In this dispute, the Romanian seller concluded a forward contract on the sale of a large parcel of Romanian non-GMO corn to its partner in Türkiye.
To perform the agreement with its Turkish customer, the seller contracted the goods from regular suppliers in the eastern part of Romania. However, in August 2020, farmers in this region faced hot and dry weather which led to a significant reduction in the yield. The reduced amount of the harvested crop naturally triggered a spike in the prices of Romanian corn. The market fluctuations, in their turn, prompted the seller’s suppliers to deliver the goods to companies paying a higher price for them. As a result, the seller could not procure the necessary amount of corn from its regular suppliers.
There was nothing left for the Turkish buyer but to declare the Romanian seller in default and initiate arbitration to recover the losses incurred due to the increase in the price of the goods.
In arbitration, the seller took the position that the drought in Romania constituted a force majeure which released him from liability for the non-delivery of the goods. In support of this position, the seller’s counsel submitted the reports of the commissions allegedly appointed by the government. Those documents fixed that certain lands in eastern Romania and crops grown on them were damaged by the drought, either totally or partially.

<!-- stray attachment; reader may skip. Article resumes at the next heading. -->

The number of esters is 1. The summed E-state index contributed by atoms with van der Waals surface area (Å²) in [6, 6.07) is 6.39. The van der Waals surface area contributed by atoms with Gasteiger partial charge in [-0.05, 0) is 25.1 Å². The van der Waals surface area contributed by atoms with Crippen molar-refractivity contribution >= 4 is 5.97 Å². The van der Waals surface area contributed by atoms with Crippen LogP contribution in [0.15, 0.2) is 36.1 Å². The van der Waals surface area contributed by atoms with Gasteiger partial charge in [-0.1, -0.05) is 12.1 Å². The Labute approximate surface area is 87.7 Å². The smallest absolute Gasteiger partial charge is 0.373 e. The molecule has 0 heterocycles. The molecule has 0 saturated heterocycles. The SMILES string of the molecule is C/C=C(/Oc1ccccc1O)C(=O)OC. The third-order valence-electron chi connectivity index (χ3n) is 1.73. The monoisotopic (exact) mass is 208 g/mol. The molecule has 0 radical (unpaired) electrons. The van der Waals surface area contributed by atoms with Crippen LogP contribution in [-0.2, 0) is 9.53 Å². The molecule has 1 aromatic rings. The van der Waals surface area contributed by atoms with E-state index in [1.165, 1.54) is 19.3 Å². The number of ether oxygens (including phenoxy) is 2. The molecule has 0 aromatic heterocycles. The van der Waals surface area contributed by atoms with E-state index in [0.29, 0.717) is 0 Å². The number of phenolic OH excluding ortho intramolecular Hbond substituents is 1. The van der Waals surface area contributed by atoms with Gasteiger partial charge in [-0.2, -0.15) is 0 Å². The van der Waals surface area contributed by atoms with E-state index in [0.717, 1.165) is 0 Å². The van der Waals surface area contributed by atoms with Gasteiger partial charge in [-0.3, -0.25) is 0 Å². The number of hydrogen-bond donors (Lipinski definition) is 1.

Although the drought made the performance of the contract difficult, both the first-tier arbitrators and the appeal board held that the filed evidence did not allow it to excuse the seller from liability for the non-delivery of the goods.
As a result, the arbitrators supported our position and held that the seller was fully liable for the non-delivery of the goods. The arbitrators satisfied all claims filed in the arbitration – the damages of ∼700,000 USD, interest from the date of default and arbitration costs.